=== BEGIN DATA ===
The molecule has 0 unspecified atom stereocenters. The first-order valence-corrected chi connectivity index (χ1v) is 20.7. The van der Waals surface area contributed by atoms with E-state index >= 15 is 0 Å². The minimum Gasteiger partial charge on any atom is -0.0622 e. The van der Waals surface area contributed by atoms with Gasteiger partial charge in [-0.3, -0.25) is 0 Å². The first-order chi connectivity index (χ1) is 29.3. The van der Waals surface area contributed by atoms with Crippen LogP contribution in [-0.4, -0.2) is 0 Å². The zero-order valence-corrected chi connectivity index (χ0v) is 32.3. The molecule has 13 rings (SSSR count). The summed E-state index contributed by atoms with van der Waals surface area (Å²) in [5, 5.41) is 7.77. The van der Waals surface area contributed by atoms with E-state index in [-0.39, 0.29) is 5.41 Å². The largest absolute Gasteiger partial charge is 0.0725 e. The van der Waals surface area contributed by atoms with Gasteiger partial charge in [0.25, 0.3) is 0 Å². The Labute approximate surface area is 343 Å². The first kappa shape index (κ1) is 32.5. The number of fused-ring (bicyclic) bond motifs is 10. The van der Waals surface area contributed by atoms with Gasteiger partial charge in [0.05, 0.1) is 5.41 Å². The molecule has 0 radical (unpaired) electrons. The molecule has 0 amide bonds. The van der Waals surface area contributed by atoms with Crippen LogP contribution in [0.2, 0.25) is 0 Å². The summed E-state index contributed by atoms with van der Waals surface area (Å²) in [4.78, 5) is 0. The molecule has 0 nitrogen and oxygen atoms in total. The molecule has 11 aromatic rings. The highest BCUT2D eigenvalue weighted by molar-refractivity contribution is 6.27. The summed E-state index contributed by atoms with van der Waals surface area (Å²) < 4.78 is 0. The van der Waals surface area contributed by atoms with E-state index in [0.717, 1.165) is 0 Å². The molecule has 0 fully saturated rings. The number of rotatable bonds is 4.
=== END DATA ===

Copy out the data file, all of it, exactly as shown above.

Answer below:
The molecule has 0 unspecified atom stereocenters. The first-order valence-corrected chi connectivity index (χ1v) is 20.7. The van der Waals surface area contributed by atoms with E-state index >= 15 is 0 Å². The minimum Gasteiger partial charge on any atom is -0.0622 e. The van der Waals surface area contributed by atoms with Gasteiger partial charge in [-0.3, -0.25) is 0 Å². The first-order chi connectivity index (χ1) is 29.3. The van der Waals surface area contributed by atoms with Crippen LogP contribution in [-0.4, -0.2) is 0 Å². The zero-order valence-corrected chi connectivity index (χ0v) is 32.3. The molecule has 13 rings (SSSR count). The summed E-state index contributed by atoms with van der Waals surface area (Å²) in [5, 5.41) is 7.77. The van der Waals surface area contributed by atoms with E-state index in [-0.39, 0.29) is 5.41 Å². The largest absolute Gasteiger partial charge is 0.0725 e. The van der Waals surface area contributed by atoms with Gasteiger partial charge in [0.25, 0.3) is 0 Å². The Labute approximate surface area is 343 Å². The first kappa shape index (κ1) is 32.5. The number of fused-ring (bicyclic) bond motifs is 10. The van der Waals surface area contributed by atoms with Gasteiger partial charge in [0.05, 0.1) is 5.41 Å². The molecule has 0 radical (unpaired) electrons. The molecule has 0 amide bonds. The van der Waals surface area contributed by atoms with Crippen LogP contribution in [0.2, 0.25) is 0 Å². The summed E-state index contributed by atoms with van der Waals surface area (Å²) in [4.78, 5) is 0. The molecule has 0 nitrogen and oxygen atoms in total. The molecule has 11 aromatic rings. The highest BCUT2D eigenvalue weighted by molar-refractivity contribution is 6.27. The summed E-state index contributed by atoms with van der Waals surface area (Å²) < 4.78 is 0. The van der Waals surface area contributed by atoms with E-state index in [0.717, 1.165) is 0 Å². The molecule has 0 fully saturated rings. The number of rotatable bonds is 4.